By this time, I had completed all my other games in T-1506, the last game being the win against Dr DRKS Rao published in the May 2006 Bulletin. Earlier, I had conceded draws to Mr AG Nagaradjane and Mr N Neelakantan. Mr Somani had several games remaining, so I could not predict my chances. I hoped that he will also draw a couple of games and hence I thought I had reasonable chances. I asked Dr Chatterjee about the tie-break rules, and he sent me the details. It was only after the final position was submitted for adjudication, that I found in the Aug 2006 Bulletin that Mr Somani had won all his other games! Then the tie-break rules became critical, and luckily the position was adjudicated a win for me.
( Not 34...b5?? 35.Nc8 )
( Maybe White could have drawn with 35.b4 Ke7 36.Nc8+ Ke6 37. Nxa7 Kd5 38.b5 Bd7 39.c6 bxc6 40.Nxc6 Bxc6 41.bxc6 Kxc6 42.Kg3 Kd5 43.Kf4 Kd4 )
35...Ke7 36.Kf4
( 36.Nc8+ Ke6 ( 36...Kd7 37.Nxa7 Ba4 38.b4 Kc7 39.b5 b6 40.cxb6+ Kxb6 41.Nc8+ Kxb5 42.Nd6+ Kc5 43.Nxe4+ +/- ) 37.Nxa7 Bd7 38.b4 Kd5 39.Kf4 g5+ 40.Ke3 h5 )
( Not 36...g5+ 37.Ke5 +- )
37.Nxe4 (D)

:: :: :: ::
BP BP :: :: BP
:: BB :: BK :: BP
:: WP :: ::
:: :: WN WK ::
:: :: :: :: WP
WP :: WP WP ::
:: :: :: ::

White has won the pawn, but he will not be able to maintain it for long.
37...Kd5 38.Ke3?
I think this is the losing move.
( 38.f3 Kc4 39.Nd2+ Kxc5 40.Ke5 a5 41.Nb3+ Kb4 42.Nd2 a4 43.Kd6 g5 44.Ke5 ( 44.g4 Bxf3 45.Nxf3 Kb3 46.Ne5 Kxb2 47.Kc5 a3 48.Nd3+ Kb1 49.Nb4 a2 50.Nxa2 Kxa2 -+ ) 44...Kc5 45.g3 b5 ( 45...Bxf3 46.Nxf3 Kc4 47.Nd4 +/- ) 46.f4 b4 47.f5 a3 48.f6 Bd5 49.Ne4+ Kc6 50.bxa3 bxa3 51.Nc3 a2 52.Nxa2 Bxa2 53.f7 ( 53.h4 gxh4 54.gxh4 -+ ) 53...Bxf7 54.Kf6 Be8 55.Kg7 h5 56.g4 and Black cannot win )
38...Kc4 39.f3 Kb3
( Here, I spent several days checking whether I could win the King and pawn ending after 39...Bxe4? (D)

:: :: :: ::
BP BP :: :: BP
:: :: :: BP
:: WP :: ::
:: BK :: BB :: ::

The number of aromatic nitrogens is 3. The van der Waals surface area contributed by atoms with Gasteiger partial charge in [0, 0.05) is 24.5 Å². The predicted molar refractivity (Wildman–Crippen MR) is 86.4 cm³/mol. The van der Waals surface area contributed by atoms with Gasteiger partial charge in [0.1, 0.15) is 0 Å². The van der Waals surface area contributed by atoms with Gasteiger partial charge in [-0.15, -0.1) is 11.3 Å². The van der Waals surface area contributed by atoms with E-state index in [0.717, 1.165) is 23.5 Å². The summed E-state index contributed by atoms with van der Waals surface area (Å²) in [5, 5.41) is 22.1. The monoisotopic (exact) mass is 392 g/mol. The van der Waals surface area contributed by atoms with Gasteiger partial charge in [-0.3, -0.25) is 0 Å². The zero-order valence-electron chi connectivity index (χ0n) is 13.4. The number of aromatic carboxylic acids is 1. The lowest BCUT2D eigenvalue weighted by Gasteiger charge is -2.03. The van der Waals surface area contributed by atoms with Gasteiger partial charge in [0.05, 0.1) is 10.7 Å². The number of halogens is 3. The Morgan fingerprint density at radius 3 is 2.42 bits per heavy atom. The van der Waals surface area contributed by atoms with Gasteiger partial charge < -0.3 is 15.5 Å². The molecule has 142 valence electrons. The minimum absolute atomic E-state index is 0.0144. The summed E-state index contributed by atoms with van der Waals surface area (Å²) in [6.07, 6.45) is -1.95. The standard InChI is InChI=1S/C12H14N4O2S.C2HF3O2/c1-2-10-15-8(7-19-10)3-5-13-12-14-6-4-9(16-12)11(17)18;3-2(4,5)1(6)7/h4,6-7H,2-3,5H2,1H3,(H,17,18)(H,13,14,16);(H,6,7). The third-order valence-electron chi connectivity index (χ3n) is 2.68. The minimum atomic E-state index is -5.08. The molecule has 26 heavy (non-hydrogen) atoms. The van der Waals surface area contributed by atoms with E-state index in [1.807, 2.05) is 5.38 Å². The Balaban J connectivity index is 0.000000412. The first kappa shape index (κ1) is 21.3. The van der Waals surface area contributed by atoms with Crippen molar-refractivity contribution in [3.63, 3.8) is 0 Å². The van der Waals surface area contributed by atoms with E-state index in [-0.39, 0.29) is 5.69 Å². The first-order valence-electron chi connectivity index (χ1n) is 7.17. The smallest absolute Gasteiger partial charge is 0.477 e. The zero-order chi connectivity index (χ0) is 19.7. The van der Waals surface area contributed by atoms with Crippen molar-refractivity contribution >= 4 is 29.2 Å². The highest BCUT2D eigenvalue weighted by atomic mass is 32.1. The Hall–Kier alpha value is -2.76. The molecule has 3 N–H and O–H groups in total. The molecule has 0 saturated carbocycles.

:: :: WK WP :: WP
WP :: :: WP ::
:: :: :: ::

40.fxe4 ( 40.Kxe4 a5 41.Ke5 ( 41.Kf5 Kb3 42.Kg6 Kxb2 43.Kxg7 a4 44.f4 a3 45.f5 a2 46.f6 a1=Q 47.f7 -+ ) 41...Kxc5 -+ ) 40...Kxc5 41.Kf4 ( 41.e5 Kd5 42.Kf4 Ke6 43.Ke4 a5 44.Kd4 a4 Black wins 45.g4? g5 (45...b5? 46.Kc5 Kxe5 White wins ) 46.Ke4 b5 47.Kd4 b4 48.Kc4 a3 49.bxa3 bxa3 50.Kb3 -+ ) 41...Kd6 ( 41...Kd4 42.Kf5 a5 43.e5 ( 43.Kg6 a4 44.Kxg7 b5 -+ ) 43...Kd5 44.Kg6 Kxe5 45.Kxg7 b5 ( 45...h5 46.g4 hxg4 47.hxg4 Kf4 ) 46.Kxh6 b4 47.g4 a4 48.g5 a3 49.bxa3 bxa3 50.g6 a2 51.g7 a1=Q 52.g8=Q ) 42.Kf5 a5 ( 42...Ke7 43.Kg6 Kf8 ( 43...a5 44.Kxg7 ) 44.h4 a5 45.Kf5 b5 46.Ke6 Ke8 ) 43.Kg6 b5 44.Kxg7 Ke5 45.Kxh6 a4 46.g4 b4 47.g5 a3 48.bxa3 bxa3 49.g6 I invite readers to check the analysis and show me a Black win if available )
40.Kd3 (D)

:: :: :: ::
BP BP :: :: BP
:: BB :: :: BP
:: WP :: ::
:: :: WN :: ::
:: BK :: WK :: WP :: WP
WP :: :: WP ::
:: :: :: ::

( 40.Kd4 a5 41.Nd2+ Kc2 42.Nc4 a4 43.Ne3+ Kxb2 44.Kc4 a3 45. Nd1+ Kc2 46.Nc3 -+ )
The exclamation marks were awarded by my opponent in his reply, showing that he had not expected this move.
41.Kd2 Kxb2 42. Nd6 Bc6 43.h4 Bd5 44.Kd3 Kb3 45.Kd4 Bc6 46.Nc4 Kb4 47.Nb2 Bb5 (D)

:: :: :: ::
BP BP :: :: BP
:: :: :: BP
:: BB WP :: ::
:: :: :: WP ::
WN :: :: WP ::
:: :: :: ::

Submitted for adjudication on 15 Aug 2006 with the following analysis: The position is open with unblocked pawns on both sides, more suitable for the bishop compared to the knight. Black has an outside passed pawn which can be stopped only by sacrificing the knight. If White tries to capture the black kingside pawns, the black bishop will prevent the White pawns from queening. When the White king moves away, the Black king will capture the c5 pawn and queen his remaining b7 pawn. If the White king tries to capture the b7 pawn, it will be protected by the bishop. Play could proceed
48.Nd1 ( Or 48.f4 a5 49.g4 a4 50.Nxa4 Bxa4 51.f5 Bb3 52.g5 hxg5 53.hxg5 Ba2 54.f6 gxf6 55.g6 Be6 56.g7 Kb5 White is in zugzwang ) 48...a5 49.Ne3 a4 50.Nd5+ Kb3 51.Nc3 a3 52.h5 a2 53.Nxa2 Kxa2 54.Ke5 Kb3 55.Kf5 Kc4 56.Kg6 Kxc5 57.Kxg7 Bd3 58.Kxh6 b5 59.Kg7 b4 60.h6 b3 61.h7 Bxh7 62.Kxh7 b2 and queens
0-1 (adjudicated)